Reviewed by Bhavana | Updated on Oct 25, 2021



A title is a document indicating legal ownership of a real estate or asset. A title may reflect real property ownership, such as for a car, an intangible property, or properties, such as a trademark.

A title may indicate ownership of an individual's or business's property rights, which is ownership of resources whether they are tangible (physical in nature) or intangible. Titles can be acquired as an estate by buying or inheriting it.

Types of Titles

The definition of a title refers to three components: ownership, occupation or possession, and the right of possession. Although there are various types of titles, there are two types that are most widely obtained: titles to personal property and titles to real property.

An Important Note

It is critical that a title company conduct a title check to ensure there are no liens, back taxes, or title problems that would prohibit the asset from being sold.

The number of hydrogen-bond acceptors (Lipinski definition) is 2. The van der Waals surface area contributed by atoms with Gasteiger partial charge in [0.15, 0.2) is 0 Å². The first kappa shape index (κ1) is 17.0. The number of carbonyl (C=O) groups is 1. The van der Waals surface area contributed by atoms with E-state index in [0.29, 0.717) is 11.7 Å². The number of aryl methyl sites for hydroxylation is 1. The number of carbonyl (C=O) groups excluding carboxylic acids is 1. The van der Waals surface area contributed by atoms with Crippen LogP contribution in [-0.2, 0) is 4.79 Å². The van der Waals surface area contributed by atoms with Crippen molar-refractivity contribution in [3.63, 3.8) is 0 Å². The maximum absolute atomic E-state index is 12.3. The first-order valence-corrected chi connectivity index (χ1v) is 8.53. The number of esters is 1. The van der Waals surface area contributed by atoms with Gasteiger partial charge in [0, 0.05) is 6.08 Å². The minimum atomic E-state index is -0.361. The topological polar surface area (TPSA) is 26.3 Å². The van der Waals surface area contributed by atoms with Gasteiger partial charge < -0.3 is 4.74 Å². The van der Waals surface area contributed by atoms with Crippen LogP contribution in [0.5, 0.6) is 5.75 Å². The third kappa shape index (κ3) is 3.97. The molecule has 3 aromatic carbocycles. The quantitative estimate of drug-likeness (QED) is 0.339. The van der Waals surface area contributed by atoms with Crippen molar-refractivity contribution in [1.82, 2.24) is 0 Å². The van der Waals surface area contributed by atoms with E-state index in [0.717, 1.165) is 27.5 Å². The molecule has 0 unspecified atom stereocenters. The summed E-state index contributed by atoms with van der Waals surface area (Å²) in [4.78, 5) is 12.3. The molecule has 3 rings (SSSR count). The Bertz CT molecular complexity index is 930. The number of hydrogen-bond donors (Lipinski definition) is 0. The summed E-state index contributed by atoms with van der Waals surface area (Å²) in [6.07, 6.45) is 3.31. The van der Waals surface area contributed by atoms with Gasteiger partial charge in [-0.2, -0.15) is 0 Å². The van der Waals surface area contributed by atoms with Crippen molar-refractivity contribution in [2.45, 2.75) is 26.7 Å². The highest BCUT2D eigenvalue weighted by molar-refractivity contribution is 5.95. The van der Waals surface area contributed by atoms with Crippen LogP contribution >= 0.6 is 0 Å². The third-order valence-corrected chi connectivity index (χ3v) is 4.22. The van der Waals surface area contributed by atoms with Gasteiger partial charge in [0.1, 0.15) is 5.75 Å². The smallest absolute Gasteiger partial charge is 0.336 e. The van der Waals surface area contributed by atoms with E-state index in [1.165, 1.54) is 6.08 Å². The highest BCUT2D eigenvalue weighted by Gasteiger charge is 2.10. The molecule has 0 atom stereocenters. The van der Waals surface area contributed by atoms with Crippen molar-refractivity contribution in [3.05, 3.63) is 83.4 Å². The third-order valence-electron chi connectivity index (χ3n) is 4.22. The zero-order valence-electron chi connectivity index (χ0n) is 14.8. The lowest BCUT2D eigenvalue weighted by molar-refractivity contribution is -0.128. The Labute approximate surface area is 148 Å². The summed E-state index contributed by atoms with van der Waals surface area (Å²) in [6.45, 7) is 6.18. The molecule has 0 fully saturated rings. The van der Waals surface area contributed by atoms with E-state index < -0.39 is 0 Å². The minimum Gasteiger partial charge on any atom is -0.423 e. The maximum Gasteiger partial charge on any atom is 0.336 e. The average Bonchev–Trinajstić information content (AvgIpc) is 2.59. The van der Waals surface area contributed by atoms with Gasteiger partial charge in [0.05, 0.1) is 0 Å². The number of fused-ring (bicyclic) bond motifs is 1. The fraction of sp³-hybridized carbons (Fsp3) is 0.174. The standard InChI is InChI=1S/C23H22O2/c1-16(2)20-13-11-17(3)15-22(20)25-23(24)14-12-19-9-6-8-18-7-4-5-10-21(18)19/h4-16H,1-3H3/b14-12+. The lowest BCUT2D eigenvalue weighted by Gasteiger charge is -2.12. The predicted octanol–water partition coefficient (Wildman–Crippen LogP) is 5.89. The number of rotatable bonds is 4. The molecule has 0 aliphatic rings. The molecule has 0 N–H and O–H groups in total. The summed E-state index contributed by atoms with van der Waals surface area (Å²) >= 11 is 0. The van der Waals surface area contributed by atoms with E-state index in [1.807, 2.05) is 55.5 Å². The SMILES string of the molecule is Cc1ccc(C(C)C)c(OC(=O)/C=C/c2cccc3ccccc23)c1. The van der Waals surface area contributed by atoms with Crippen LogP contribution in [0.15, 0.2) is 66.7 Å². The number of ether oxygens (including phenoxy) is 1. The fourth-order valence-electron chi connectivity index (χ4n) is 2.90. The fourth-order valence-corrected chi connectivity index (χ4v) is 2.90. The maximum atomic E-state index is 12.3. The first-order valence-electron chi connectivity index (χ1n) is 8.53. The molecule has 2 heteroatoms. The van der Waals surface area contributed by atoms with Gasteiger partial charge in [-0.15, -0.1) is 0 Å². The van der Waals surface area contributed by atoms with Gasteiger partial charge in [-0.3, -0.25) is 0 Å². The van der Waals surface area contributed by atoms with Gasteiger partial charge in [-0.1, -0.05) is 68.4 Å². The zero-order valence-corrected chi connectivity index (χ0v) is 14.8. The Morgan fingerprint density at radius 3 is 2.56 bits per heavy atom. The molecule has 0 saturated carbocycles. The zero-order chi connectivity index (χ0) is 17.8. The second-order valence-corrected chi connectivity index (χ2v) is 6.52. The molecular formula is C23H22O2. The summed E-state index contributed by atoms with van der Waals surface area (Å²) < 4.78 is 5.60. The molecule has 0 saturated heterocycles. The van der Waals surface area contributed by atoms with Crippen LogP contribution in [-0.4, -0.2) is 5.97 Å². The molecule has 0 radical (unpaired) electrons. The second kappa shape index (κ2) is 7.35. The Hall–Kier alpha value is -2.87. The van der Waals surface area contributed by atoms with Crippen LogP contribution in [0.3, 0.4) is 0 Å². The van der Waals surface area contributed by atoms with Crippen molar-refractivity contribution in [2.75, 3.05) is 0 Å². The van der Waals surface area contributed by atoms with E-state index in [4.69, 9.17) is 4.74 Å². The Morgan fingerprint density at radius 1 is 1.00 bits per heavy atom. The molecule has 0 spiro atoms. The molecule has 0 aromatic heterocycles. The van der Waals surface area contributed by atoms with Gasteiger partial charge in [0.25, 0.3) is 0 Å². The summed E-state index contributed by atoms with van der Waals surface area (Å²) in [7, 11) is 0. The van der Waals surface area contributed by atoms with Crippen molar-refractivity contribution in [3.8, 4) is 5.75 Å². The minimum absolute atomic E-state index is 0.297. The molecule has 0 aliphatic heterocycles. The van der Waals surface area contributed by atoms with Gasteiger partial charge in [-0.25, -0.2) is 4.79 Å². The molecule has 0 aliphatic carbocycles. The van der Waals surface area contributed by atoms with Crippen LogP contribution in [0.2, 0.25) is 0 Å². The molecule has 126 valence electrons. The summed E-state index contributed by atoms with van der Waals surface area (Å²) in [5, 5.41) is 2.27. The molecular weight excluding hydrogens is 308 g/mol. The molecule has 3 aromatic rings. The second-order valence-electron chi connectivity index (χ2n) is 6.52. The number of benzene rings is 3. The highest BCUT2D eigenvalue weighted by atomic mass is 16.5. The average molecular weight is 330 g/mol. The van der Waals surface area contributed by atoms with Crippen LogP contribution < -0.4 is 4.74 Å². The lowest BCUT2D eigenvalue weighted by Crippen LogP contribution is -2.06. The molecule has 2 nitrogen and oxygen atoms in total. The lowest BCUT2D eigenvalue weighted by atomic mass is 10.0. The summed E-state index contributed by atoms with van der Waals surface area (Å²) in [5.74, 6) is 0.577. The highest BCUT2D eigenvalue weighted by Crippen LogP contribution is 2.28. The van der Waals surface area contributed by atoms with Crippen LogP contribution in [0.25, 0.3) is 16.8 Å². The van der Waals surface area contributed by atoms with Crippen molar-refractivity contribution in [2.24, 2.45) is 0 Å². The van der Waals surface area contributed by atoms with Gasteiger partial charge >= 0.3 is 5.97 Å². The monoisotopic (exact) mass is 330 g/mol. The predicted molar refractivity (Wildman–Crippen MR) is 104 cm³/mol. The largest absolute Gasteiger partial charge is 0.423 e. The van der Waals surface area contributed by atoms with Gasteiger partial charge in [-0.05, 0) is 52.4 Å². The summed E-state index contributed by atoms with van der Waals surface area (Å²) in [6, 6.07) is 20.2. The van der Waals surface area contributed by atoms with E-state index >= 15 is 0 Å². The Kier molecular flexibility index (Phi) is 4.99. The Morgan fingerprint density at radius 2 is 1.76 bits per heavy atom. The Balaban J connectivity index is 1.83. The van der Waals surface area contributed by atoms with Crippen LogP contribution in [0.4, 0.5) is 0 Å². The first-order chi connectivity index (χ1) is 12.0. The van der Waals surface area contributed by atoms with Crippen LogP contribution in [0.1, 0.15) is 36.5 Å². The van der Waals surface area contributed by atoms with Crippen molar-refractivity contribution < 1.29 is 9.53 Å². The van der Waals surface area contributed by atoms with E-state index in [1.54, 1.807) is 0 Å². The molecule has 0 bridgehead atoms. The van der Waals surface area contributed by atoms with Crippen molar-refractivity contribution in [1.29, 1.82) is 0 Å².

Real Estate Title Types

Ownership of real estate, or names, may take one of the many different forms. The key forms of ownership of real estate include:

  • Tenancy involving two or more persons having a joint title to the land.
  • Tenants in their entirety is a title that conveys ownership to husband and wife legally married, treating the couple as one person. When one partner dies, the title is passed completely to the living partner.
  • Joint tenancy comprising two or more individuals jointly owning an immovable property title where all parties have equal access to the property over their lifetime.
  • Community property, a type of married couple ownership with the intention to jointly own property during the marriage.
  • Single ownership which is defined by a legal person or organization owning a title.

Car Title Types

A car can have a property-like simple title or bad title as well as certain forms of titles depending on the status of the car: - A junk title is when a car was sold to a junk dealer for destruction or separation. - A vehicle that has been destroyed but repaired significantly will have a restored title issued by an insurance company.

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